The short answer is yes, according to analyst GlobalData, which points out that the vehicle manufacturing industry is undergoing significant technological change right now. Autonomous vehicles are on the way and Tesla is arguably right at the forefront of driverless tech.
The US automotive company has an autopilot feature – how does that work? Well, it’s via ultrasonic sensors and cameras, which provide a 360-degree view of the car’s surroundings. Tesla vehicles are able to match the speed of the surrounding traffic conditions, keep within a lane, change lanes automatically, exit a motorway when required, and even park themselves, all without the need for input from the driver. That assumes the lane markings are not worn away, or obscured by snow of course.
Daniel Pearce, Financial Analyst at GlobalData commented,
‘‘Clearly the exponential advances in this technology have made driving much safer, as the potential for driver error is removed from the situation once the Tesla autopilot is engaged. Crash rates across all Tesla models have fallen by 40% since the introduction of the autopilot system, illustrating how this technology has significantly improved the safety of driving. However, when owners seek to insure their Tesla vehicles, this is not reflected in the pricing of premiums.’’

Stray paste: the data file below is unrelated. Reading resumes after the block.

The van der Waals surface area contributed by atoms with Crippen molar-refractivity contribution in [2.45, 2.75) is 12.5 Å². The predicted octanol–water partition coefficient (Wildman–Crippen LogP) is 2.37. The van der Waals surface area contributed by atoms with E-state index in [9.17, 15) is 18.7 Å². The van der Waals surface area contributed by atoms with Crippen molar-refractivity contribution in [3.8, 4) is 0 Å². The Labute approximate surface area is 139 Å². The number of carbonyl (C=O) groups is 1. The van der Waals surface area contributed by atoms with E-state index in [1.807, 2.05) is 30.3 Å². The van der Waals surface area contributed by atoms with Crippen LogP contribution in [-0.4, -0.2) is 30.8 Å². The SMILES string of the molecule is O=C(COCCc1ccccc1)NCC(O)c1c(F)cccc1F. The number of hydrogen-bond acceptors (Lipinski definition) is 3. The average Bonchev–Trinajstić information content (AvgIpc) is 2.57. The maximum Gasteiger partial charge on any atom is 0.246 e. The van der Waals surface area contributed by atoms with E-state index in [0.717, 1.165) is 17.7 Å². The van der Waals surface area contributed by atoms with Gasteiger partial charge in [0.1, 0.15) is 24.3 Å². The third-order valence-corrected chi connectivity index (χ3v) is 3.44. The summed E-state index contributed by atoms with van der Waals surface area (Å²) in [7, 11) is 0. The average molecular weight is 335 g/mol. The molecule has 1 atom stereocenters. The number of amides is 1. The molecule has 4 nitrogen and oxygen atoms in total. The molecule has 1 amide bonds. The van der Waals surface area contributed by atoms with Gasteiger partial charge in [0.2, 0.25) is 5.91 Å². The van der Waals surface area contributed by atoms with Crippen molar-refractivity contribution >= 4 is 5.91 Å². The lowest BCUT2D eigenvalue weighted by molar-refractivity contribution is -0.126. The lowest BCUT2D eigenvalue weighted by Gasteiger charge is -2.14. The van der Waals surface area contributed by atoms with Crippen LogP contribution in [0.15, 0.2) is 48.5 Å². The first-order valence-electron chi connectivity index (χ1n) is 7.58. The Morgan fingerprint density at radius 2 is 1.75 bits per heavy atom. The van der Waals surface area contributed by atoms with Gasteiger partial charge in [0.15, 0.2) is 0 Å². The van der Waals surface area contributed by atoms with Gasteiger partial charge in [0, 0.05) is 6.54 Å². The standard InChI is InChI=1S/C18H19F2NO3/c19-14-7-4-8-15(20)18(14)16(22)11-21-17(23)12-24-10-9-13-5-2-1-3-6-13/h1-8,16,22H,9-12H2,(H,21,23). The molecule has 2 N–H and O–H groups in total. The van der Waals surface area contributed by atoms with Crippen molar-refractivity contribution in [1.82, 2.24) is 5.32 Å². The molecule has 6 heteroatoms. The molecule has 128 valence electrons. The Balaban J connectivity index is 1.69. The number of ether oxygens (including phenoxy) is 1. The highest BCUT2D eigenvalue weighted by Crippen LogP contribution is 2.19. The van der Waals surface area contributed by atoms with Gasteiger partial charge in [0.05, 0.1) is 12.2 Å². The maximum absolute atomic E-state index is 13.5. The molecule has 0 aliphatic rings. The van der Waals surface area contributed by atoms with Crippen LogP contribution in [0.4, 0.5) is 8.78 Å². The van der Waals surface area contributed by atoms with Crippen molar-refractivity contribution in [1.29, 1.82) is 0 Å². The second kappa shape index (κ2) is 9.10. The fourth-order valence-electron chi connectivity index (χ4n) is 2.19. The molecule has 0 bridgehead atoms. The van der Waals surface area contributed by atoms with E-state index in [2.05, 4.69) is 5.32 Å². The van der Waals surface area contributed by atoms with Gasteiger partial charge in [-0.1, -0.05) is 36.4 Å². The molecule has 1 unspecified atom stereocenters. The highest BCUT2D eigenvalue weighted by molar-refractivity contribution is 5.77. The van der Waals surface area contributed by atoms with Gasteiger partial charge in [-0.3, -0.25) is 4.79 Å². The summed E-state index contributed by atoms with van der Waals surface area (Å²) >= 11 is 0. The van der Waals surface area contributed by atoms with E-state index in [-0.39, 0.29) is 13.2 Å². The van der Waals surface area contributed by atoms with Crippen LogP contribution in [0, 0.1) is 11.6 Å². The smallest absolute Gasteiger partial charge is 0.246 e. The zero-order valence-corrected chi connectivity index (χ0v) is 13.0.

Tesla has responded to this issue by partnering with insurers across 20 countries through a scheme known as Insure My Tesla. The aim is to provide Tesla owners with an insurance premium that accounts for the significant advances in the safety of it’s vehicles.
In the UK, Tesla is collaborating with Direct Line to provide information on the capabilities of each model, something which other insurers struggle to quantify.
With the automotive industry continually seeking to implement the latest technology, autopilot systems similar to Tesla models are likely to become the norm across all car manufacturers. The result will likely see UK roads become safer and accident rates decrease, as there is a cultural shift towards using this technology.
With over 2,500 Tesla vehicles with autopilot capabilities currently on UK roads the need for insurance policies that reflect their cars higher safety standards will grow over the coming years.
Pearce added, ‘‘Naturally the insurance industry will gradually respond to these developments, but the current pace of acknowledging the safety improvements such technology is bringing is far too slow. The industry should seek to collaborate with vehicle manufacturers in order to better understand the latest technology and how it can improve driver safety – in turn this will allow for customers to receive lower insurance premiums.’’